Engineers are taught to create designs that meet customer specifications. When creating these designs, the focus is usually on the nominal values rather than variation. Robustness refers to creating designs that are insensitive to variability in the inputs. Much of the literature on robustness is dedicated to experimental techniques, particularly Taguchi techniques, which advocate using experiments with replications to estimate variation. This course presents mathematical formulas based on derivatives to determine system variation based on input variation and knowledge of the engineering function. If the function is unknown, experimental techniques are presented to efficiently estimate a function.
The concept of designing for both nominal values and variability is expanded to multiple outputs and designing to minimizing costs. Traditionally, if the output variation is too large to meet requirements, the tolerances (variation) of the inputs are reduced. Using the approach presented in this course, the equations presented can be used to identify the contribution of each of the inputs to the output variation. The variation of the components with the largest contribution can be reduced which will reduce output variation. At the same time, the variation of the components contributing the least to the variation of the output can be increased which will reduce costs. A system of equations can be created that will allow an optimization routine to create a design optimized for total cost including the cost of poor quality and component cost.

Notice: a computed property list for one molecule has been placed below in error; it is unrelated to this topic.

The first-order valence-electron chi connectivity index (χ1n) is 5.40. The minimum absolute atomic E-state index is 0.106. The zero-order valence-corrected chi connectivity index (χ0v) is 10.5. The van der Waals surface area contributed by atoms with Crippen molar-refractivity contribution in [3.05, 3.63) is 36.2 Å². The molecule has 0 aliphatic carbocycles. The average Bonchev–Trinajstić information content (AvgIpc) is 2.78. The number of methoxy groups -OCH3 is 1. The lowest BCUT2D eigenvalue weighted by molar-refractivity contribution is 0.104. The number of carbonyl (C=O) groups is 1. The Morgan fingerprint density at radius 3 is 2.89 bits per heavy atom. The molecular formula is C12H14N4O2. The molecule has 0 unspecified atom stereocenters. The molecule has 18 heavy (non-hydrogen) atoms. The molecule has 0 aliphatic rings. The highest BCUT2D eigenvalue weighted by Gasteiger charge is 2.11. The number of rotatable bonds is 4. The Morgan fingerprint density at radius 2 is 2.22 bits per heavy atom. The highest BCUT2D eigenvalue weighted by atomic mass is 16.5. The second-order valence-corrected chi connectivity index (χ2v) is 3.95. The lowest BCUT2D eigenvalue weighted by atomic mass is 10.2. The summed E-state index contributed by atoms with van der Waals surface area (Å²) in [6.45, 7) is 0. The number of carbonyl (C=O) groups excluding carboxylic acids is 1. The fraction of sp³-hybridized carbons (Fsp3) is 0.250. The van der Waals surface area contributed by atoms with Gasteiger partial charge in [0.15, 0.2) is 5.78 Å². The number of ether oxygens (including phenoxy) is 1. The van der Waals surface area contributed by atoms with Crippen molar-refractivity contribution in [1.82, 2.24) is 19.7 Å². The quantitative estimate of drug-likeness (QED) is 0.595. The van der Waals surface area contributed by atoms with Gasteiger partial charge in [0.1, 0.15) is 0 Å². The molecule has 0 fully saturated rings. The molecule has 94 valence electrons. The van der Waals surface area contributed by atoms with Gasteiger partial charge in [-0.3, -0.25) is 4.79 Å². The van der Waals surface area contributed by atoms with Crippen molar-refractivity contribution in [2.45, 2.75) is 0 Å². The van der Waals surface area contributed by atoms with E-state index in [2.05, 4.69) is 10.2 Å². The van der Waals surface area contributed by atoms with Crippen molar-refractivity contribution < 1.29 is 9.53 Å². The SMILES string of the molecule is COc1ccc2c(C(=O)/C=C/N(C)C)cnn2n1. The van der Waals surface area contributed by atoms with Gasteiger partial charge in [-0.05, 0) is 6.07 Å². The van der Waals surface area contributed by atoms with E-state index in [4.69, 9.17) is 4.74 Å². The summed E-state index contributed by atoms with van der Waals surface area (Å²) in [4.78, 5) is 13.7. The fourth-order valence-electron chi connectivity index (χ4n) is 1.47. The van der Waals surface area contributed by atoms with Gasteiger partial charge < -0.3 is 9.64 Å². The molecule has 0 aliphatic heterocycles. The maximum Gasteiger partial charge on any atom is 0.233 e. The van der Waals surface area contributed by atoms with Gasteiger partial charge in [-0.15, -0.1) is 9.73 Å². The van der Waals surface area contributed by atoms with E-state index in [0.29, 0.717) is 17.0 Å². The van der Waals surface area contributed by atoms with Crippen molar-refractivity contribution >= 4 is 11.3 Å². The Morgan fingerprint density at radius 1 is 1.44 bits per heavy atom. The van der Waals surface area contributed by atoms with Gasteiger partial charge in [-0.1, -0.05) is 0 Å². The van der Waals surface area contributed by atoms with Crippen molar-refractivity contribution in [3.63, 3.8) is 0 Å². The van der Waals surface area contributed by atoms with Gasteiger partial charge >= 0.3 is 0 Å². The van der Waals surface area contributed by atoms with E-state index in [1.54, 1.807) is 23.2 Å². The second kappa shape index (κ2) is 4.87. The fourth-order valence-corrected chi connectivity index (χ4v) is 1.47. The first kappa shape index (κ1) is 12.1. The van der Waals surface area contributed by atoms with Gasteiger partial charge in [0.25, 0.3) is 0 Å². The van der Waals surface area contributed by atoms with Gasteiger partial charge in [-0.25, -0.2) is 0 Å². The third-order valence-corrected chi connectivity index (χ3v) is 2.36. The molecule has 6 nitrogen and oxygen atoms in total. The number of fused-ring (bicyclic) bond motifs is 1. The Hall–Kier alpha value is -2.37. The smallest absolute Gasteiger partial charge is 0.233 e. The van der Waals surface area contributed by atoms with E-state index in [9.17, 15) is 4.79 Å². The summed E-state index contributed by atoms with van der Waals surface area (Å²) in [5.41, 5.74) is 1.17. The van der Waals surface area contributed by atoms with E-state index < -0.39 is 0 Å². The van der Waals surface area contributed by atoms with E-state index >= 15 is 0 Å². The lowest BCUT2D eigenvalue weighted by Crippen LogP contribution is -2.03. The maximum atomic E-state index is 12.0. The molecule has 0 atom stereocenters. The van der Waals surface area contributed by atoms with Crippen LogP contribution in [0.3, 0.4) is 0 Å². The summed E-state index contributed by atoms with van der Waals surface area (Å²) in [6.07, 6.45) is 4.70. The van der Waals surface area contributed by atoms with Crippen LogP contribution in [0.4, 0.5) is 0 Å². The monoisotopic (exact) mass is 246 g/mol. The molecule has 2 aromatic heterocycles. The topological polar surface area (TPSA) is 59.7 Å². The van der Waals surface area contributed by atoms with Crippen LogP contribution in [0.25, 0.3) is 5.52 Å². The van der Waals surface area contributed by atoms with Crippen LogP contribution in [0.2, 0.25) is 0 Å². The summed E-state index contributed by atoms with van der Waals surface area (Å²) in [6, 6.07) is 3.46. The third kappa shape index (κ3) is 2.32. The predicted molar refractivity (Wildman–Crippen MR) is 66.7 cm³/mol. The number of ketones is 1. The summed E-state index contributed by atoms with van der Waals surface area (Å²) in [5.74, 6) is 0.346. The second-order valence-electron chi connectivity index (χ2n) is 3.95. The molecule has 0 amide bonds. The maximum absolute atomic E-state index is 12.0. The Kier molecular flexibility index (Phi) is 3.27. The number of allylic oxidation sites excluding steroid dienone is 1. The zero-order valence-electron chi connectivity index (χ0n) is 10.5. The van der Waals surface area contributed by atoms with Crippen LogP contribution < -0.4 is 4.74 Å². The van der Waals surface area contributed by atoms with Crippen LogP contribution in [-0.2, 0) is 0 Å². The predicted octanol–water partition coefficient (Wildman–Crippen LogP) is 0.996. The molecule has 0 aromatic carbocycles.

Participants should bring a laptop computer for in-class exercises.
The book, “Probabilistic Design for Optimization and Robustness for Engineers' by Bryan Dodson, Patrick Hammett, & Rene Klerx is included in the course materials.
By attending this seminar, you will be able to:
This course is relevant to design and manufacturing engineers, researchers and those interested in cost reduction. This methodology can link manufacturing to engineering design and help design engineering solve manufacturing problems.
Participants should have a basic familiarity with engineering design.
You must complete all course contact hours and successfully pass the learning assessment to obtain CEUs.
Dr. Dodson is currently the Executive Engineer for SKF. Prior to joining SKF, Dr. Dodson held the positions of Senior Director Corporate Quality & Continuous Improvement for Collins & Aikman and Associate Director of Quality & Reliability Engineering with global responsibility for Visteon. Dr. Dodson has authored several books including: The Reliability Engineering Handbook, Practical Accelerated Testing, and Weibull Analysis: with Software. Dr. Dodson has also developed several software packages including; the Training Pro Interactive Study Guides, the Reliability & Maintenance Analyst, and Measurement Assurance. Dr. Dodson served as Chair of the committee that created the International Quality Federation's Six Sigma Exam and also developed the software that delivers this state of the art exam. Dr. Dodson has published numerous articles in technical journals and teaches several courses for technical societies and as an adjunct faculty member at universities. A Fellow of SAE and ASQ, Dr. Dodson holds a B.S. in Petroleum Engineering, an M.S. in Industrial Engineering, an M.B.A., and a Doctor of Business Administration. In addition, he is a Certified Quality Engineer (CQE), a Certified Reliability Engineer (CRE), a Six Sigma Master Black Belt, and a licensed Professional Engineer in Michigan.